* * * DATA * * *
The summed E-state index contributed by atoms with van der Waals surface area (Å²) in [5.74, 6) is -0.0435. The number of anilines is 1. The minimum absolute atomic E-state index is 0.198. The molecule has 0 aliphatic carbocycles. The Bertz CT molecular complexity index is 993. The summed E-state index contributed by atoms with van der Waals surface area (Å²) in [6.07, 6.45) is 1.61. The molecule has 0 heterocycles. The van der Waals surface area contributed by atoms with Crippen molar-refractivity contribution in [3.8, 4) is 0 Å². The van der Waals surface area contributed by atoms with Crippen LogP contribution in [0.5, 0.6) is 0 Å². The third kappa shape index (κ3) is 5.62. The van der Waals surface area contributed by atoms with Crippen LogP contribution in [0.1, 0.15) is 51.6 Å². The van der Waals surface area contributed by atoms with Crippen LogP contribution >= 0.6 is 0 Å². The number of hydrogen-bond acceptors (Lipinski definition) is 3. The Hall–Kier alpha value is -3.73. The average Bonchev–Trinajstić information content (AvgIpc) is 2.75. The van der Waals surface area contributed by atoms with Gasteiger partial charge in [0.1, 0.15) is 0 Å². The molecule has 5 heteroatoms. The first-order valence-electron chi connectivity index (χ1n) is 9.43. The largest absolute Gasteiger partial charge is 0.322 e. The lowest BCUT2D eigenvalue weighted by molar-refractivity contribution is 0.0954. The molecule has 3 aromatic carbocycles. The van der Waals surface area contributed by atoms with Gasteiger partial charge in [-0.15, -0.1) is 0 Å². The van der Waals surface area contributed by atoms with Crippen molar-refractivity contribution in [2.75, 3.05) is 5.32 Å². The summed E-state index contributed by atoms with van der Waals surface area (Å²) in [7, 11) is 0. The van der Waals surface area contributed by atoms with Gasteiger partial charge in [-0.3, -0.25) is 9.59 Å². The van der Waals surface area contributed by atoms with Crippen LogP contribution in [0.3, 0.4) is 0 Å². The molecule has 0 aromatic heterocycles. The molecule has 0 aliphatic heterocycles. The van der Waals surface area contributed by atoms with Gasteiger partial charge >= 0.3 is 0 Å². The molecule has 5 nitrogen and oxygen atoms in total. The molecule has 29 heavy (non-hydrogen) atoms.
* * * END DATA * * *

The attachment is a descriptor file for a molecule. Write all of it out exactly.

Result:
The summed E-state index contributed by atoms with van der Waals surface area (Å²) in [5.74, 6) is -0.0435. The number of anilines is 1. The minimum absolute atomic E-state index is 0.198. The molecule has 0 aliphatic carbocycles. The Bertz CT molecular complexity index is 993. The summed E-state index contributed by atoms with van der Waals surface area (Å²) in [6.07, 6.45) is 1.61. The molecule has 0 heterocycles. The van der Waals surface area contributed by atoms with Crippen molar-refractivity contribution in [3.8, 4) is 0 Å². The van der Waals surface area contributed by atoms with Crippen LogP contribution in [0.5, 0.6) is 0 Å². The third kappa shape index (κ3) is 5.62. The van der Waals surface area contributed by atoms with Crippen LogP contribution in [0.1, 0.15) is 51.6 Å². The van der Waals surface area contributed by atoms with Crippen LogP contribution >= 0.6 is 0 Å². The number of hydrogen-bond acceptors (Lipinski definition) is 3. The Hall–Kier alpha value is -3.73. The average Bonchev–Trinajstić information content (AvgIpc) is 2.75. The van der Waals surface area contributed by atoms with Gasteiger partial charge in [0.1, 0.15) is 0 Å². The molecule has 5 heteroatoms. The first-order valence-electron chi connectivity index (χ1n) is 9.43. The largest absolute Gasteiger partial charge is 0.322 e. The lowest BCUT2D eigenvalue weighted by molar-refractivity contribution is 0.0954. The molecule has 3 aromatic carbocycles. The van der Waals surface area contributed by atoms with Gasteiger partial charge in [-0.15, -0.1) is 0 Å². The van der Waals surface area contributed by atoms with Crippen molar-refractivity contribution in [2.75, 3.05) is 5.32 Å². The summed E-state index contributed by atoms with van der Waals surface area (Å²) in [7, 11) is 0. The van der Waals surface area contributed by atoms with Gasteiger partial charge in [-0.3, -0.25) is 9.59 Å². The van der Waals surface area contributed by atoms with Crippen LogP contribution in [0.3, 0.4) is 0 Å². The molecule has 0 aromatic heterocycles. The molecule has 0 aliphatic heterocycles. The van der Waals surface area contributed by atoms with Gasteiger partial charge >= 0.3 is 0 Å². The molecule has 5 nitrogen and oxygen atoms in total. The molecule has 29 heavy (non-hydrogen) atoms.